With rents at their highest levels nationally since 2008 and claims from Fr Peter McVerry that new Housing Minister Simon Coveney is facing “a homeless and housing crisis which is out of control”, how does the country address a situation which has been worsening for most of the last decade?
Mr Coveney will today hold meetings with charities battling homelessness to get their views — he had similar meetings yesterday.
Tomorrow, Mr Coveney and Taoiseach Enda Kenny will meet with chiefs executive of local authorities to establish how they can contribute to what he sees as a need to build between 30,000 and 35,000 units over the next 10 years, to make up for the lack of house construction over the last decade.
Many critics have said that, until now, there has been a lack of joined-up thinking in the State’s approach to addressing the housing crisis.
As Ronan Lyons, author of the Daft.ie report which found rent has increased by up to 16% in parts of the country in the last six months, pointed out: “It is widely acknowledged that, along with healthcare and possibly water charges, housing is the most pressing issue facing the new government. However, housing policy currently is dispersed across a number of departments and government organisations, including the Property Services Regulatory Authority, the Central Bank, the Housing Agency, the Department of Social Protection, the Department of Finance, the Department of the Environment, and local authorities, as well as others.”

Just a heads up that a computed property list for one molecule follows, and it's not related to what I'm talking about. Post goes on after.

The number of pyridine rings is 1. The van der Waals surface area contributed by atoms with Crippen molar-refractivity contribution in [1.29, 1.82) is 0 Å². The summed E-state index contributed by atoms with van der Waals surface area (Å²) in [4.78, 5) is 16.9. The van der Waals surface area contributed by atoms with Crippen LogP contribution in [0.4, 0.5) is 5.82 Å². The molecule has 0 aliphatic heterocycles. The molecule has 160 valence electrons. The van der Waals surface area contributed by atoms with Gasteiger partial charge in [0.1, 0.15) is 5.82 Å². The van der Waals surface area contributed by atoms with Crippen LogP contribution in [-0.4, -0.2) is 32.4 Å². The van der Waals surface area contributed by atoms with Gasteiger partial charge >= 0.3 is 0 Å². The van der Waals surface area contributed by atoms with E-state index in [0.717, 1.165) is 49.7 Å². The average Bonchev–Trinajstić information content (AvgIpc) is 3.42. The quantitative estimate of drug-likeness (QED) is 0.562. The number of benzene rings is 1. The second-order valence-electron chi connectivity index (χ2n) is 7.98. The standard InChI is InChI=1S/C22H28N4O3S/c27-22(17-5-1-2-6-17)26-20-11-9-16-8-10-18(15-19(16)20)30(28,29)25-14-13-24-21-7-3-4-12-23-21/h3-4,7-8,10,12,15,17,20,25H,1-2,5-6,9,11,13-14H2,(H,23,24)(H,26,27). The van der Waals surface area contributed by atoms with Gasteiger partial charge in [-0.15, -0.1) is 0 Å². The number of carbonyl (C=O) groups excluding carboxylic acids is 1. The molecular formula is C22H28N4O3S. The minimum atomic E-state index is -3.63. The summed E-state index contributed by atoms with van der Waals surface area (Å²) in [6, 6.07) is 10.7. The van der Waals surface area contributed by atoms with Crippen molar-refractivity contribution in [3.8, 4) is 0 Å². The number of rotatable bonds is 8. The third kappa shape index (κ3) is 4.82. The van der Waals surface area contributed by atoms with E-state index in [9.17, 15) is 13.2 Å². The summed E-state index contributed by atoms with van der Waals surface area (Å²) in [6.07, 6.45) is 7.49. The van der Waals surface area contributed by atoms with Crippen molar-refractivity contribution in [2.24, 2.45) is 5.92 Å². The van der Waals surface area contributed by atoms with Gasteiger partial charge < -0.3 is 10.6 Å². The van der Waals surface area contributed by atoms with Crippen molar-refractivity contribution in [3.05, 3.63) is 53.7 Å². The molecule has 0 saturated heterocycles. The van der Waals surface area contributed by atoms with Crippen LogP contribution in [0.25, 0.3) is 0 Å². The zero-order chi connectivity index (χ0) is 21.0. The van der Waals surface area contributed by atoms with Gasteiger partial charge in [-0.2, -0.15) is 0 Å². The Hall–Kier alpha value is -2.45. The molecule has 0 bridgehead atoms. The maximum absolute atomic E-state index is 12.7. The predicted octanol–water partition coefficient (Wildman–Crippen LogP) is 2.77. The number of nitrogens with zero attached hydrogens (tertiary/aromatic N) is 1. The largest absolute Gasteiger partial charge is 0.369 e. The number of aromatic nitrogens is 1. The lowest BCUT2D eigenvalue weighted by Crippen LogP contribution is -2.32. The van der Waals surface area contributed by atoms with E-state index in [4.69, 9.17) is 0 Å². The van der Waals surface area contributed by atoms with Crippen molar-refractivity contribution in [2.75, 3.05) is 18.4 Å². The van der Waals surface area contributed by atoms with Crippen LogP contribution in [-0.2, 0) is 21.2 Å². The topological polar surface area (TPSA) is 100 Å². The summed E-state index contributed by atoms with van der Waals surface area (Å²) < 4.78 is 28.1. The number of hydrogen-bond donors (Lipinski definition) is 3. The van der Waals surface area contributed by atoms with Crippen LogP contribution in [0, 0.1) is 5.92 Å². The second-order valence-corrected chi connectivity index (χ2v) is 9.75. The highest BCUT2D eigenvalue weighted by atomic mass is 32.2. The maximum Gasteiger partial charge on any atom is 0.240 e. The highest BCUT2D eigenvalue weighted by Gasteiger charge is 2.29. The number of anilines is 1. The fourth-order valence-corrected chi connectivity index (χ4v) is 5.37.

Mr Lyons said this situation had meant no one government minister had turned up at cabinet meetings with housing consistently top of their agenda, as happens routinely with health and education.
However, Simon Coveney told the Irish Examiner last night that housing is “probably the number one priority for this Government”.
The general consensus appears to be that all the concerned parties need to get into one room and work out why construction costs are so high, what can be done to address them, and what can be done to best accommodate the huge numbers who require social housing.
There also needs to be a greater appreciation of where housing is actually required — are apartments and townhouses in urban locations needed more than suburban housing estates?
Mr Coveney said a priority is to establish what density is required and where units should be built. “There is a requirement for more direct state intervention such as social housing funding through local authorities.”
Mr Coveney said a whole series of options are being examined, including an increase in the availability of land, how quickly social housing units can be built on sites that are available now, and examining lands where planning permissions have been granted but on which, for whatever reason, units have not been built.
“We need to look at how we ensure that we do not continue putting families in hotel rooms. That is not conducive to the way families should be living. People in emergency accommodation need to know there is an urgency to deal with the issue — they do not want to hear solutions for 2019.”
The Oireachtas committee on housing and homelessness was told yesterday that more than 5,500 people are homeless — a third of them children — and tens of thousands of people are on waiting lists for a council house. It heard rents have passed peak boom levels, with a home in Dublin costing an average of €1,464 a month.
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